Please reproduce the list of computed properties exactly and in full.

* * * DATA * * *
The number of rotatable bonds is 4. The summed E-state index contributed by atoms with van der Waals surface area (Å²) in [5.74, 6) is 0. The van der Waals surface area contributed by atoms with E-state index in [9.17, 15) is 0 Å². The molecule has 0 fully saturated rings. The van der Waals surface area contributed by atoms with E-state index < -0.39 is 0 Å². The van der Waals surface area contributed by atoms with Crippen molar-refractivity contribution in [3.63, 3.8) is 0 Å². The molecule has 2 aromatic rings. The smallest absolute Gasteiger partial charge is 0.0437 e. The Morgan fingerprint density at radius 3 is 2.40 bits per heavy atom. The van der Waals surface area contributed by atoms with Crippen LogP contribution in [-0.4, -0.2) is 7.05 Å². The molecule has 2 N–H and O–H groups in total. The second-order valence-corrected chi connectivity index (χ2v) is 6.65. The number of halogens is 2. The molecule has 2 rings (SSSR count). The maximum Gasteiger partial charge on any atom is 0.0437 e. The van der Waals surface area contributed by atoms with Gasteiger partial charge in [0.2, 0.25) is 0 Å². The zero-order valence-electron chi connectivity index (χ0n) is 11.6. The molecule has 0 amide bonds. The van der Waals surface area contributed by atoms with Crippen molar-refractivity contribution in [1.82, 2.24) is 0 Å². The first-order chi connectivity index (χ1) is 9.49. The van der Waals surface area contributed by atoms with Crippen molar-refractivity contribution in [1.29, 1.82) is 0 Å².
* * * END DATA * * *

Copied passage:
The number of rotatable bonds is 4. The summed E-state index contributed by atoms with van der Waals surface area (Å²) in [5.74, 6) is 0. The van der Waals surface area contributed by atoms with E-state index in [9.17, 15) is 0 Å². The molecule has 0 fully saturated rings. The van der Waals surface area contributed by atoms with E-state index < -0.39 is 0 Å². The van der Waals surface area contributed by atoms with Crippen molar-refractivity contribution in [3.63, 3.8) is 0 Å². The molecule has 2 aromatic rings. The smallest absolute Gasteiger partial charge is 0.0437 e. The Morgan fingerprint density at radius 3 is 2.40 bits per heavy atom. The van der Waals surface area contributed by atoms with Crippen LogP contribution in [-0.4, -0.2) is 7.05 Å². The molecule has 2 N–H and O–H groups in total. The second-order valence-corrected chi connectivity index (χ2v) is 6.65. The number of halogens is 2. The molecule has 2 rings (SSSR count). The maximum Gasteiger partial charge on any atom is 0.0437 e. The van der Waals surface area contributed by atoms with Gasteiger partial charge in [0.2, 0.25) is 0 Å². The zero-order valence-electron chi connectivity index (χ0n) is 11.6. The molecule has 0 amide bonds. The van der Waals surface area contributed by atoms with Crippen molar-refractivity contribution in [1.82, 2.24) is 0 Å². The first-order chi connectivity index (χ1) is 9.49. The van der Waals surface area contributed by atoms with Crippen molar-refractivity contribution in [1.29, 1.82) is 0 Å².